From Humans to Mice and Back


by Guy McKhann, M.D.

February 10, 2014

There are a lot of diseases that run in families. By that I mean, if family members have the disease, others in the family are at a greater risk. There is a tendency to say that this must be genetic, but many other things are familial: recipes, political leanings, and athletic supporting. If I and my sons picked the Denver Broncos in the Super Bowl, I am not sure anyone wants our DNA for evaluation.

In the study of disease, going from recognizing a familial pattern to an understanding of the underlying genetics is a crucial step. Alzheimer’s disease (AD) is an interesting example. For more than 90 percent of people, AD is a sporadic disease—there’s no clear-cut family pattern. However, if you have a close relative (parent, uncle, aunt, or sibling) with Alzheimer’s, your chances of getting it are about three times higher than those without such relatives. Understanding the actual genetics has been an unfulfilled challenge. At present, it appears that the genetics for the sporadic form of AD are complex, with multiple genes increasing a person’s risk of the disease, but no causative genetic mechanism has been established.

How does one get around this dilemma? One option is to study rare families with clear evidence of inheritance; that is, families with two (parent and multiple offspring) or three (grandparent, parent, and child) generations involved. With Alzheimer’s, such families exist, but are rare (probably less than two percent of all those with the disease). They have been the subjects of intense investigation, and virtually all have some genetic mutation relating to the metabolism of amyloid. There are multiple different genetic mutations involved, and many have been the basis for developing mouse models of AD. Based on these genetic defects, clinical trials have been undertaken in the human using agents designed to reverse the amyloid accumulation. So far, all have failed. I think it is fair to say that emphasis on amyloid as a single mechanism is fading, while other mechanisms are being sought.

In this issue, another mysterious neurological disease, Tourette Syndrome, has popped up with a possible genetic mechanism. Tourette Syndrome (often referred to as Tourette’s) is a tic disorder involving motor and phonic (sound) components. The motor components range from rapid eye blinking to abnormal facial movement. The phonic components also have a range of appearances including throat clearing and vocal words. In the notorious form of the disease, persons utter obscene words as part of the tic (so-called coprolalia). That form of the disease is rare, in less than 10 percent of subjects. The disease starts in late childhood, around 8-10 years, and symptoms diminish with age, making Tourette’s uncommon in older people.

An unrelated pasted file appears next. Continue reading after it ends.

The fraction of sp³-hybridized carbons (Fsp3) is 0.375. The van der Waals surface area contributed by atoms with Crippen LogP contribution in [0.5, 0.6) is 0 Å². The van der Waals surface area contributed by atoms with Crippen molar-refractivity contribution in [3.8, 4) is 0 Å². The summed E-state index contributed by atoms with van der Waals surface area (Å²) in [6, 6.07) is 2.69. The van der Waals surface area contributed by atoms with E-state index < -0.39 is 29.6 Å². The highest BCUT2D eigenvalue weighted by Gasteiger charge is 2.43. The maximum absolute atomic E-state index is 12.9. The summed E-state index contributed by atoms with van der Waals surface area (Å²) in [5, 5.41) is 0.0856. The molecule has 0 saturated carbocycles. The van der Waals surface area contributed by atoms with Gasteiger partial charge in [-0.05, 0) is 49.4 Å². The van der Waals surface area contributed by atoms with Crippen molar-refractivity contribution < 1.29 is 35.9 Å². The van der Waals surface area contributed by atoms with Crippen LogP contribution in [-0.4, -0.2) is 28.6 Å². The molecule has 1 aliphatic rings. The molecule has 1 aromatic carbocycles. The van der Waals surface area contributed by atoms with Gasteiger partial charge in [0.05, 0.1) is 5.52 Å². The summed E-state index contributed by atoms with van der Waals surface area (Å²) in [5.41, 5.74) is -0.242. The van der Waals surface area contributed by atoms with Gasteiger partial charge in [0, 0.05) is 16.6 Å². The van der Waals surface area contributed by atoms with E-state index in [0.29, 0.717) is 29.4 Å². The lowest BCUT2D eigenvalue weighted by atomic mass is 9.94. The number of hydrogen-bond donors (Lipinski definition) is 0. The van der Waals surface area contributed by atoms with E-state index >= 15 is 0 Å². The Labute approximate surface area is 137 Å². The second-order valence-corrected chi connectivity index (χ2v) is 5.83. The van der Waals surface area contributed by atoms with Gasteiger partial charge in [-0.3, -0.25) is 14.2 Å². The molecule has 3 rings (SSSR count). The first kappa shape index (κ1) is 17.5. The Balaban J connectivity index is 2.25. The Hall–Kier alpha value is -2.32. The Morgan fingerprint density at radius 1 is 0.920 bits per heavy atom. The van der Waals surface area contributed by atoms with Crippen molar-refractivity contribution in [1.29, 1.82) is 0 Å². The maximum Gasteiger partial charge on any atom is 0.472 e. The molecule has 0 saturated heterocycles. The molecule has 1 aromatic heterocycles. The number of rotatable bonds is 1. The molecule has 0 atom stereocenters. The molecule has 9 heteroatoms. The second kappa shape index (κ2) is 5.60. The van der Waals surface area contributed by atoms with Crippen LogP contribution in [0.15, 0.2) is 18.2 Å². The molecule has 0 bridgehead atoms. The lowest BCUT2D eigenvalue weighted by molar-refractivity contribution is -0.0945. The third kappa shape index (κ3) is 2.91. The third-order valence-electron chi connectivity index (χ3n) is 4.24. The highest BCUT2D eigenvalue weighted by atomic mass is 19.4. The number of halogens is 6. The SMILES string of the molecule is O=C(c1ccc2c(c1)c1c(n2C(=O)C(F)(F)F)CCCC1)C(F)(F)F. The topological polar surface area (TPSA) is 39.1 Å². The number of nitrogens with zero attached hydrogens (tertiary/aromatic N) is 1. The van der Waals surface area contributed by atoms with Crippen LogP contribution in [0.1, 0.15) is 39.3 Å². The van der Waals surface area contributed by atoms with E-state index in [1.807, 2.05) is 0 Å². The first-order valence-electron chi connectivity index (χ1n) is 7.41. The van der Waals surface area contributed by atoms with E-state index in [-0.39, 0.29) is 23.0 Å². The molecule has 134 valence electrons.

A family with the father and all eight of his children with the disease was used for study of a possible genetic mechanism. This family was previously reported by Matt State and his colleagues at Yale, who found that the family had a mutation in the key enzyme involved in the synthesis of the neurotransmitter histamine. Following the strategy used in Alzheimer’s, Christopher Pittenger and his colleagues, also at Yale, knocked out this gene in mice, producing Tourette’s-like symptoms. Further, in the mouse, these symptoms could be ameliorated by infusing histamine to the brain. The level of another transmitter, dopamine, was elevated. This elevation, and the Tourette’s-like symptoms, were alleviated by the dopamine antagonist, haloperidol.

These findings open the door to all kinds of future exploration, including looking for this mutation in other families and trying therapies that modify dopamine. The big advantage of having a mouse model of a disease is that one can impose studies that could not be done in the human. Such studies might clarify the mechanism of a disease and point the way to a therapy for humans.